Edward III: The Perfect King

Front Cover
Rosetta Books, Feb 22, 2014 - Biography & Autobiography - 518 pages
A look at the brutal, brilliant fourteenth-century ruler, by the bestselling author of The Time Traveler’s Guide to Medieval England.
 
Holding power for over fifty years starting in 1327, Edward III was one of England’s most influential kings—and one who shaped the course of English history. Revered as one of the country’s most illustrious leaders for centuries, he was also a usurper and a warmonger who ordered his uncle beheaded. A brutal man, to be sure, but a brilliant one.
 
Noted historian Ian Mortimer offers the first comprehensive look at the life of Edward III. The Perfect King was often the instigator of his own drama, but he also overthrew tyrannous guardians as a teenager and ushered in a period of chivalric ideals. Mortimer traces how Edward’s reforms made feudal England a thriving, sophisticated country and one of Europe’s major military powers. Ideal for anyone fascinated by medieval history, this lively book provides new insight into Edward III’s lasting influence on the justice system, artistic traditions, language, and architecture of the country.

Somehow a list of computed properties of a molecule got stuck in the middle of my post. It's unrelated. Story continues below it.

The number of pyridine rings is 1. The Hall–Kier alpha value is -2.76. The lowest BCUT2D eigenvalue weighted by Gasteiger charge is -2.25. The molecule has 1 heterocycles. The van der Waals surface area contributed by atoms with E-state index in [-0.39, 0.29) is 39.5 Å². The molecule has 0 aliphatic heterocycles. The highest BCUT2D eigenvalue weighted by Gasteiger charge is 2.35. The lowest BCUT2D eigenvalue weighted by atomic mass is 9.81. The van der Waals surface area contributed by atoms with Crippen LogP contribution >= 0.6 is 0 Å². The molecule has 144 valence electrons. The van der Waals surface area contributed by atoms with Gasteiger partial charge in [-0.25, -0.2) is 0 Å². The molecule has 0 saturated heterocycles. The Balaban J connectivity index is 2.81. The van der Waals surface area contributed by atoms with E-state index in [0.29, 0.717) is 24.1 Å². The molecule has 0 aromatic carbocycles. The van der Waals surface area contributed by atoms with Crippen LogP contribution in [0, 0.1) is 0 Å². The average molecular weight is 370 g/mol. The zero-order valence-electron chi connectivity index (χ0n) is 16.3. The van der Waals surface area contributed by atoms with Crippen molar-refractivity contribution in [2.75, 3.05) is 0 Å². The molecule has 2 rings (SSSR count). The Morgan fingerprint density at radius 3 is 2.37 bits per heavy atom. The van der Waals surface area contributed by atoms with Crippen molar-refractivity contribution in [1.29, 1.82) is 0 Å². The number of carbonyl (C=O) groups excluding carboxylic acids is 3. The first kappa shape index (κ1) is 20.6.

“The most remarkable medieval historian of our time.” —The Times (London)
 

What people are saying - Write a review

We haven't found any reviews in the usual places.

Contents

Sluys and Tournai
Chivalry and Shame
The Advent of the Golden
Edward the Conqueror
An Unassailable Enemy
At the Court of the Sun King
Lawmaker
The Pride of England

Warrior of
The Vow of the Heron

Common terms and phrases

About the author (2014)

Ian Mortimer is a British historian and historical fiction author. He holds a PhD from the University of Exeter and a Master’s degree from the University of London, and is currently a Fellow of the Royal Historical Society. He is the author of the Sunday Times bestselling book The Time Traveler’s Guide to Medieval England, as well as detailed biographies of Roger Mortimer, First Earl of March, Edward III, Henry IV, and Henry V. He is well known for developing and promoting the theory that Edward II did not meet his end in Berkeley Castle in 1327, as is held by conventional theory. His historical fiction novel, the first book in the Clarenceux Trilogy, was published under the alias of James Forrester.

Bibliographic information